Buckwheat Flour And Sweet Potato Cookies

I almost didn’t bother taking photos. Glad I did now.

Sneaking flowers into everything here.

Yo, Dear Reader, I’m reminded often that it has been a long journey to the place I am currently at with food, as when I was making these I went through the apology state, where I’m sorry that something about this isn’t a match for a wheat based version, then I remember I don’t care about that, then I thought that there isn’t a wheat based version and then I was worried about the sugar levels and thought about low sugar diets and naming and I ended up where I am these days: These are my recipes, mostly for me, but shared with anyone who may want them, but when you take it you get just the recipe, you can have help, I’m always here to help, Dear Reader, but I’m not holding onto my anxiety, this is a simple site, not a monkey making enterprise, but it has so much to offer and I do myself a disservice when I overthink these recipes. I’m getting back to a better place with food, but I still have my own self-imposed limits alongside my intolerances and allergies, so I won’t be back to baking as much as I was or as sweet as I have been known to be, still able to bake sweet enough to kill delightfully, just don’t want to these days. Food will always be a complex thing with me, likely you too, Dear Reader, but moments where I can just enjoy it are becoming more frequent again and I’m sticking to the balance I have now found and created. If that gets us a recipe here and there then good and well, if not then same.

They’re super fast, maybe ten minutes prep.

Wasn’t joking about drills and orchids going hand in hand here.

This is a mishmash of recipes, the base is mostly Buckwheat Flour Cookies, but other ideas and changed up ratios bring them to a less sweet, much less heavy state. You can easily add more sugar to these and they follow the usual style of recipe I go for these days: Fast. I have to cook and bake every day so I have streamlined most of what I do, even then it takes so much time, I think that’s why I have fallen out of love with a lot of baked goods. Part of that is the weight-loss, but I’m not discontented, if I do make something I like it fast and simple, but with all I’ve learned over the years it usually turns out well. I had Roasted Sweet Potato Puree made for muffins, These, and as I wanted a quick cookie I thought about the original recipe, which is a denser, sweeter and still buckwheat flavoured cookie, you can’t escape that strong taste and colour and after years I wouldn’t want to. So I used my Microwave Mug Cake to get it faster, I melted the butter which keeps it light, even rubbing or creaming the butter doesn’t do much to counter the buckwheat’s density, I cut things down, flour and sugar, and left others, the egg and use a little sweet potato to moisten and help thicken out the dough, which was a dough instead of a scoopable thick batter which I had anticipated. They rolled in my hands cleanly and baked without much spreading, they’re a crisp exterior with a soft and light interior, that as I say isn’t the usual sweet, but still has enough sweetness to pass for a cookie, everyone knows free from baking stretches the definitions here and there of everything. They’re solid and simple, I’m staying away from icing sugar these days so these will just be frozen for eating plain. They made more than I needed, but I won’t complain.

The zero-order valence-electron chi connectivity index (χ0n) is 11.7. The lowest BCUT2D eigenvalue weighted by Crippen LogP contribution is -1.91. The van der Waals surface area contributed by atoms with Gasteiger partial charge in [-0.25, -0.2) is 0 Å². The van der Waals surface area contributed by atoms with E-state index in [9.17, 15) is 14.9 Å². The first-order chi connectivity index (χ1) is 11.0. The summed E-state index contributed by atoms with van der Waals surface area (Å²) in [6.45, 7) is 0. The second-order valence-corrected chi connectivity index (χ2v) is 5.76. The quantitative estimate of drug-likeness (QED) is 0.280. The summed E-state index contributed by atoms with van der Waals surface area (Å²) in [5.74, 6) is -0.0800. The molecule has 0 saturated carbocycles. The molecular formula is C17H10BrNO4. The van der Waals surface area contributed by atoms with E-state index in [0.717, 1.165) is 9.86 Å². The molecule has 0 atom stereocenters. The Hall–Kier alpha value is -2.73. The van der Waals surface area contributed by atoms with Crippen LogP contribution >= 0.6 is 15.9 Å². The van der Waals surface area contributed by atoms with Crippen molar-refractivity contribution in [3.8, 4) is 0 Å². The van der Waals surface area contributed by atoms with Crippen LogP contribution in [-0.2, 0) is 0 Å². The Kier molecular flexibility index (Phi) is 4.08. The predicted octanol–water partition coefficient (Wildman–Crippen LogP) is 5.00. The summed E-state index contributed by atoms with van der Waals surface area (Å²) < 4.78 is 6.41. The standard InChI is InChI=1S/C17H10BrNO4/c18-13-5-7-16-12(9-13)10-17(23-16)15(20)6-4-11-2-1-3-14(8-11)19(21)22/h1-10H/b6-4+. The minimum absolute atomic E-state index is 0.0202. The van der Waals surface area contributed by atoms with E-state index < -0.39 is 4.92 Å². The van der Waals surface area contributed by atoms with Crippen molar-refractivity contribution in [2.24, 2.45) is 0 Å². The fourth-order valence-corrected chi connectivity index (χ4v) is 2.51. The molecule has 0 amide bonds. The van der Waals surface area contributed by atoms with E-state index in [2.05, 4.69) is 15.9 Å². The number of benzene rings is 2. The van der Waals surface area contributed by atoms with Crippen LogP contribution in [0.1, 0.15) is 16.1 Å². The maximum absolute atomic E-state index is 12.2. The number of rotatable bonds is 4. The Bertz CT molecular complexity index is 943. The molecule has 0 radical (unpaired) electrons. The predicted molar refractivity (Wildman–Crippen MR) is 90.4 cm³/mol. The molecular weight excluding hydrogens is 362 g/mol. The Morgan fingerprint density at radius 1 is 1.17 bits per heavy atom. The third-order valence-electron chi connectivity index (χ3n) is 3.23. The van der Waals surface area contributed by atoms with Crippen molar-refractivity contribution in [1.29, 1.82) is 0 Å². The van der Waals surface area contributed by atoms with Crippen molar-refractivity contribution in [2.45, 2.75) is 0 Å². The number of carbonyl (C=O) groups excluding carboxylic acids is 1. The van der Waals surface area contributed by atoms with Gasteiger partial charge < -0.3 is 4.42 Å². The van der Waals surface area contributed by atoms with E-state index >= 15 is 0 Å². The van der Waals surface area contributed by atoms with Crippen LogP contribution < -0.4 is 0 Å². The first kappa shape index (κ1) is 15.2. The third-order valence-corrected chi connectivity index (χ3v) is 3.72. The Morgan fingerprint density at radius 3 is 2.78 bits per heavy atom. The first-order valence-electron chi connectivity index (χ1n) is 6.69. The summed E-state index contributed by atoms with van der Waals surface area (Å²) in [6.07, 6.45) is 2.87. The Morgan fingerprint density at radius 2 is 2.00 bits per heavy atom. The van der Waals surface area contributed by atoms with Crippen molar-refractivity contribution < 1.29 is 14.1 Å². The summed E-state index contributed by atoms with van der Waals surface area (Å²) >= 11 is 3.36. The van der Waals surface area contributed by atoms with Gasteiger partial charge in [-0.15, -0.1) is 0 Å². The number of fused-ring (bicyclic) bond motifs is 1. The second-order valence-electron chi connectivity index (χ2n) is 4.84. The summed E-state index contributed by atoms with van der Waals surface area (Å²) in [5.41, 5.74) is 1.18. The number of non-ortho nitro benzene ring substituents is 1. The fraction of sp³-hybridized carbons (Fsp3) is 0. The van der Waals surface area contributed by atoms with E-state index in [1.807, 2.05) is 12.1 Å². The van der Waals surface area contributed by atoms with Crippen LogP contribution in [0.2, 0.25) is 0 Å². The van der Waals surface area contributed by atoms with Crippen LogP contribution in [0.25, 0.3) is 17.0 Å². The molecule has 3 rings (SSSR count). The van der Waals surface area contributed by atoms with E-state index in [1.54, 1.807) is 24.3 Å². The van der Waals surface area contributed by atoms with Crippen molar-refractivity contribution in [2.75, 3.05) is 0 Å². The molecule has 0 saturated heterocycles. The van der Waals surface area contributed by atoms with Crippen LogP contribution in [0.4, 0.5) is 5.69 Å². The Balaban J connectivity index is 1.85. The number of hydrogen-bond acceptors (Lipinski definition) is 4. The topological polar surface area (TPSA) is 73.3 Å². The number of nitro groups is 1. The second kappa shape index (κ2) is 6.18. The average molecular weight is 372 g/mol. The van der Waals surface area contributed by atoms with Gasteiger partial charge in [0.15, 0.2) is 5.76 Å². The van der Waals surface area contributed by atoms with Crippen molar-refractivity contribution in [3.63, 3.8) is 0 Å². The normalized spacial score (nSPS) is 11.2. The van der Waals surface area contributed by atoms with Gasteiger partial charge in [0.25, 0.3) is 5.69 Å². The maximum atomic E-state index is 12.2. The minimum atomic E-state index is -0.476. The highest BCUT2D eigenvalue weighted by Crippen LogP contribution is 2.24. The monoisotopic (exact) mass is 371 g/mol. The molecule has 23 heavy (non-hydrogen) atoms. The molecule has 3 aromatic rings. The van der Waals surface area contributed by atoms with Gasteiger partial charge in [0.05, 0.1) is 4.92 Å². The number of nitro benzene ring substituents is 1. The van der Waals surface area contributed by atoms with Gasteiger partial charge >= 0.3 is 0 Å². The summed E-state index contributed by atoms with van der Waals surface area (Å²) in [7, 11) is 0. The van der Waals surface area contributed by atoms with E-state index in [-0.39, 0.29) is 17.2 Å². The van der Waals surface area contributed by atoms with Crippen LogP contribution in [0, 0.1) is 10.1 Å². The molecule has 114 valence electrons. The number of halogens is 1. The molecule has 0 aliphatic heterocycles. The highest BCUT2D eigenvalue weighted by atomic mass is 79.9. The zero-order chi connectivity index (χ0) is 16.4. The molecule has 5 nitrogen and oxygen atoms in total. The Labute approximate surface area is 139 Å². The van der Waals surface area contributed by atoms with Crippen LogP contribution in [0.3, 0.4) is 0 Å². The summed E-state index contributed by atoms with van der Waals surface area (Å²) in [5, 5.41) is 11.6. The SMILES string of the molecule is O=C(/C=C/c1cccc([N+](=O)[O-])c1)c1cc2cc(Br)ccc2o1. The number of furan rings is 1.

I get these moods and then get bored for a while. Nice to still have new things to share though.

These were a seat of the pants, spur of the moment creation, but good enough to share with you, Dear Reader, as you know I’d never post a recipe I wouldn’t stand behind. Even if some are now recipes I can’t eat myself I still know they were good enough and remain so. The weather has been miserable so I’ll likely fill up my freezer. I have bought another orchid, yet another old measuring jug is conscripted into service after a bit of drilling and sanding, funnily I again saw a yellow orchid that I decided against for the second year running, then went out the next day to buy it and it turns out the powder had gone out at the supermarket and when I went the next day, lot of walking, Dear Reader, they hadn’t any more yellow. Surely next time, Dear Reader, maybe even next year, for now the white one will hold me over. I’ll be back again soon, Dear Reader, until then stay safe and take care.